“Fragrances have been used for centuries. We know a lot about the composition. There’s really a basic tool chest of materials being used,” Bailey says. “It’s not as though we don’t have any experience with them.”

In December, the U.S. Environmental Protection Agency named eight phthalates to a new “chemicals of concern” list, citing adverse effects on the reproductive system in male laboratory animals and human studies showing associations between phthlates and health problems in people. DEP was not among those phthalates cited by the EPA.

The Campaign for Safe Cosmetics is a coalition of non-profit groups, including the Environmental Working Group, Alliance for Health Tomorrow, the Breast Cancer Fund, Commonweal, Friends of the Earth and Women’s Voices for the Earth.


soundoff (103 Responses)
  1. Cathy Cook FMA

    The Campaign for Safe Cosmetics report is self-published, rather than being submitted for publication in a peer reviewed scientific journal in which the merit of the statements being made could be judged. The latter is the accepted practice within the scientific community, and insures that innuendo and unsupported claims cannot be passed off as scientific fact.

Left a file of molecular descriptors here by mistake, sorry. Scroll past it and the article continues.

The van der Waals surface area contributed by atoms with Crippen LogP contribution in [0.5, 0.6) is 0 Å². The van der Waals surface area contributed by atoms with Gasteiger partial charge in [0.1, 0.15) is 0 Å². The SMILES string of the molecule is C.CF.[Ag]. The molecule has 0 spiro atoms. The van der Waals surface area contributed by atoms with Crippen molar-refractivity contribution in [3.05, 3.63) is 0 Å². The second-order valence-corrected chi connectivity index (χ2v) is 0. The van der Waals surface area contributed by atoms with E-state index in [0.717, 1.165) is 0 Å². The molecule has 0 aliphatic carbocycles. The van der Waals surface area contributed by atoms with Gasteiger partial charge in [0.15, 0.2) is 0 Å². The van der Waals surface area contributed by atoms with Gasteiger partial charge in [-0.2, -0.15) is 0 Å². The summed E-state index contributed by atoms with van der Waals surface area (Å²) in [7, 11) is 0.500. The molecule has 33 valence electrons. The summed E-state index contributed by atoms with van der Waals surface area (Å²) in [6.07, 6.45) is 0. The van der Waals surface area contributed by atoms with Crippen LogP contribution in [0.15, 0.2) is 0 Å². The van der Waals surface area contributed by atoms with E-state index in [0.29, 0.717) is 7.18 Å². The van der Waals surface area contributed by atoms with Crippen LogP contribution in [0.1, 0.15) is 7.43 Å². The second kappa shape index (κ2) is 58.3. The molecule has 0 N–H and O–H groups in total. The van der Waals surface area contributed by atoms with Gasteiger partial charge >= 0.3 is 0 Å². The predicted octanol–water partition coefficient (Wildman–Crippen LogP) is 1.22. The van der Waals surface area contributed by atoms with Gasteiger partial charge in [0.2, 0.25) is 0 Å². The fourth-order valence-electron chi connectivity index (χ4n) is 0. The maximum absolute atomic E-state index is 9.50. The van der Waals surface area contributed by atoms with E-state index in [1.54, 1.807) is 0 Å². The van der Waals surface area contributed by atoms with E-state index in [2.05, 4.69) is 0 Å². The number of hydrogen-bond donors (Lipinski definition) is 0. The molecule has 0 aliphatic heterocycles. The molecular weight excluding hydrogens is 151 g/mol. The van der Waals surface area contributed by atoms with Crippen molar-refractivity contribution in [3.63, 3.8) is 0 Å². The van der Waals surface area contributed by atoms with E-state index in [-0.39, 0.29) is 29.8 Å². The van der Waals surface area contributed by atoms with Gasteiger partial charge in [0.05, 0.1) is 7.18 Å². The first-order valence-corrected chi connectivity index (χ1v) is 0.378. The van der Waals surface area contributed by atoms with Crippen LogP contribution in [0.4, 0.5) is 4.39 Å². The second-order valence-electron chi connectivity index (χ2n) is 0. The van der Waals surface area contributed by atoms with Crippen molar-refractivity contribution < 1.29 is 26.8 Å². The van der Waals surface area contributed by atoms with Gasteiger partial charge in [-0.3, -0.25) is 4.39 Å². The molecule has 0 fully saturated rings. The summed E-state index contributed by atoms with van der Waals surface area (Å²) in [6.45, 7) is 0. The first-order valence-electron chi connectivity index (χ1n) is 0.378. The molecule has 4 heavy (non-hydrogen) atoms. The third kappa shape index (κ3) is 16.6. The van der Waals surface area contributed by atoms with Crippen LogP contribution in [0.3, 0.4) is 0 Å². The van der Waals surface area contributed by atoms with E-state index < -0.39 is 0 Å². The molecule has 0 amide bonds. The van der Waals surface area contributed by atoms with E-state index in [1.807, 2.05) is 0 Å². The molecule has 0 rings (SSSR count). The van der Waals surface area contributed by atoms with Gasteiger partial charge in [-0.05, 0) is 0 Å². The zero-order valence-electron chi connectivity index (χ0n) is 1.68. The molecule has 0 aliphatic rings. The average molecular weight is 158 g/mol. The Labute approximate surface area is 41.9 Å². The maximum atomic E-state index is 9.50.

This report acknowledges, but without specific citation, that the fragrance industry has published a listing of more than 3,000 fragrance ingredients that are currently being used in all forms of consumer products – not just perfumes, colognes and body sprays. The Research Institute for Fragrance Materials (RIFM) is responsible for all aspects of the safety of these materials. Based on RIFM’s scientific findings, the stewardship of these fragrance materials is administered by the International Fragrance Association (IFRA), which maintains a strict Code of Practice for fragrance manufacturers. These groups have been in existence for more than 40 years, and maintain a database of many thousands of individual safety tests that have been conducted in support of the continued safe use of these 3,000+ ingredients.

    So, in fact, there is nothing ‘secret’ about the ingredients being used in fragrances. Any consumer, or special interest group such as The Campaign for Safe Cosmetics, can access this list at http://www.ifraorg.org.

    The fragrance industry has repeatedly offered to engage interest groups in a dialogue about the industry’s safety program. In fact, industry representatives have even sat cordially across the table with several of the groups which contributed to this report. We are, therefore, shocked to see the continuation of inaccuracies perpetuated in this document concerning our safety program and its effectiveness.